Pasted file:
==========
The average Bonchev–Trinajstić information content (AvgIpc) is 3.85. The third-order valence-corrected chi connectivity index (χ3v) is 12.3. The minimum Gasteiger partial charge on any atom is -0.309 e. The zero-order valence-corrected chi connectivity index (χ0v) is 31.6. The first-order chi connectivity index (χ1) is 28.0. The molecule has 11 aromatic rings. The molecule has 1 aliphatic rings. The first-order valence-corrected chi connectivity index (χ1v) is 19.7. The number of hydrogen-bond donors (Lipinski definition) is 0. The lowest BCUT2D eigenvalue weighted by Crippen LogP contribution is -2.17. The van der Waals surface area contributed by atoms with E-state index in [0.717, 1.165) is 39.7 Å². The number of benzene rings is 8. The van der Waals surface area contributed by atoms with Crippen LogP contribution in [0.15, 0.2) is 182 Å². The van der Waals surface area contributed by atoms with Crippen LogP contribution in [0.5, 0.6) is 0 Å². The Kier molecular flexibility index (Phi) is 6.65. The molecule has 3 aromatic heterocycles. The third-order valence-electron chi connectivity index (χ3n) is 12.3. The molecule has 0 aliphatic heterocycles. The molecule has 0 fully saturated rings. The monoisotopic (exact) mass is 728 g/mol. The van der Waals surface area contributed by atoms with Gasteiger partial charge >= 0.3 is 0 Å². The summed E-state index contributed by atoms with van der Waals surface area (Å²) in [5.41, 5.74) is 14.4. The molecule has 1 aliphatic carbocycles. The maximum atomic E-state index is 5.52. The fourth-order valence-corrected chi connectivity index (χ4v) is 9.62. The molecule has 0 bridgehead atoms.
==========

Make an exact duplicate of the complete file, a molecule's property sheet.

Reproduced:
The average Bonchev–Trinajstić information content (AvgIpc) is 3.85. The third-order valence-corrected chi connectivity index (χ3v) is 12.3. The minimum Gasteiger partial charge on any atom is -0.309 e. The zero-order valence-corrected chi connectivity index (χ0v) is 31.6. The first-order chi connectivity index (χ1) is 28.0. The molecule has 11 aromatic rings. The molecule has 1 aliphatic rings. The first-order valence-corrected chi connectivity index (χ1v) is 19.7. The number of hydrogen-bond donors (Lipinski definition) is 0. The lowest BCUT2D eigenvalue weighted by Crippen LogP contribution is -2.17. The van der Waals surface area contributed by atoms with E-state index in [0.717, 1.165) is 39.7 Å². The number of benzene rings is 8. The van der Waals surface area contributed by atoms with Crippen LogP contribution in [0.15, 0.2) is 182 Å². The van der Waals surface area contributed by atoms with Crippen LogP contribution in [0.5, 0.6) is 0 Å². The Kier molecular flexibility index (Phi) is 6.65. The molecule has 3 aromatic heterocycles. The third-order valence-electron chi connectivity index (χ3n) is 12.3. The molecule has 0 aliphatic heterocycles. The molecule has 0 fully saturated rings. The monoisotopic (exact) mass is 728 g/mol. The van der Waals surface area contributed by atoms with Gasteiger partial charge >= 0.3 is 0 Å². The summed E-state index contributed by atoms with van der Waals surface area (Å²) in [5.41, 5.74) is 14.4. The molecule has 1 aliphatic carbocycles. The maximum atomic E-state index is 5.52. The fourth-order valence-corrected chi connectivity index (χ4v) is 9.62. The molecule has 0 bridgehead atoms.